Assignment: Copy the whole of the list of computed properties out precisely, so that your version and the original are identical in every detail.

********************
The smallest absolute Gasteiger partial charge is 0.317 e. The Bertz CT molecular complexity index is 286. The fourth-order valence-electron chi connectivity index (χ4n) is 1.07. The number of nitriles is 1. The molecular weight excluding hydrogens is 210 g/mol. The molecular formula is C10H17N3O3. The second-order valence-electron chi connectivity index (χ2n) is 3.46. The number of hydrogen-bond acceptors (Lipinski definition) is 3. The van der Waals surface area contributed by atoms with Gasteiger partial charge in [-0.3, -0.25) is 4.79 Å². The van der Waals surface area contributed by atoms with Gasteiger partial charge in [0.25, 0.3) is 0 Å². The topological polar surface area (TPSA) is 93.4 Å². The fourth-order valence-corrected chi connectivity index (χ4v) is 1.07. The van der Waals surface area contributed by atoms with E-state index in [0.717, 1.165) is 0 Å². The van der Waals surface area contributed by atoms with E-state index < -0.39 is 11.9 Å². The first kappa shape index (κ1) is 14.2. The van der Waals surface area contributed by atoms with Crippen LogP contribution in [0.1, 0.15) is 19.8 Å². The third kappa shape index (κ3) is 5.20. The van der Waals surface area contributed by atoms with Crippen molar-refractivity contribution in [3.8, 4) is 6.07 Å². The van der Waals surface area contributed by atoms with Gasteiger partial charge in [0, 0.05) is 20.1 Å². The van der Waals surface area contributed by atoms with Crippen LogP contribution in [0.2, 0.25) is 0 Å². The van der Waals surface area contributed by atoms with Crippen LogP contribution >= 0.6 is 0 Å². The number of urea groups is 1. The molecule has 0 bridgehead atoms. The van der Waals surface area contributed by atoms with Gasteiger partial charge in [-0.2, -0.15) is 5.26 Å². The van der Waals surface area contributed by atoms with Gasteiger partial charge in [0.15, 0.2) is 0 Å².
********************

The smallest absolute Gasteiger partial charge is 0.317 e. The Bertz CT molecular complexity index is 286. The fourth-order valence-electron chi connectivity index (χ4n) is 1.07. The number of nitriles is 1. The molecular weight excluding hydrogens is 210 g/mol. The molecular formula is C10H17N3O3. The second-order valence-electron chi connectivity index (χ2n) is 3.46. The number of hydrogen-bond acceptors (Lipinski definition) is 3. The van der Waals surface area contributed by atoms with Gasteiger partial charge in [-0.3, -0.25) is 4.79 Å². The van der Waals surface area contributed by atoms with Gasteiger partial charge in [0.25, 0.3) is 0 Å². The topological polar surface area (TPSA) is 93.4 Å². The fourth-order valence-corrected chi connectivity index (χ4v) is 1.07. The van der Waals surface area contributed by atoms with E-state index in [0.717, 1.165) is 0 Å². The van der Waals surface area contributed by atoms with E-state index < -0.39 is 11.9 Å². The first kappa shape index (κ1) is 14.2. The van der Waals surface area contributed by atoms with Crippen LogP contribution in [0.1, 0.15) is 19.8 Å². The third kappa shape index (κ3) is 5.20. The van der Waals surface area contributed by atoms with Crippen molar-refractivity contribution in [3.8, 4) is 6.07 Å². The van der Waals surface area contributed by atoms with Gasteiger partial charge in [0, 0.05) is 20.1 Å². The van der Waals surface area contributed by atoms with Crippen LogP contribution in [0.2, 0.25) is 0 Å². The van der Waals surface area contributed by atoms with Crippen LogP contribution >= 0.6 is 0 Å². The number of urea groups is 1. The molecule has 0 bridgehead atoms. The van der Waals surface area contributed by atoms with Gasteiger partial charge in [-0.2, -0.15) is 5.26 Å². The van der Waals surface area contributed by atoms with Gasteiger partial charge in [0.15, 0.2) is 0 Å².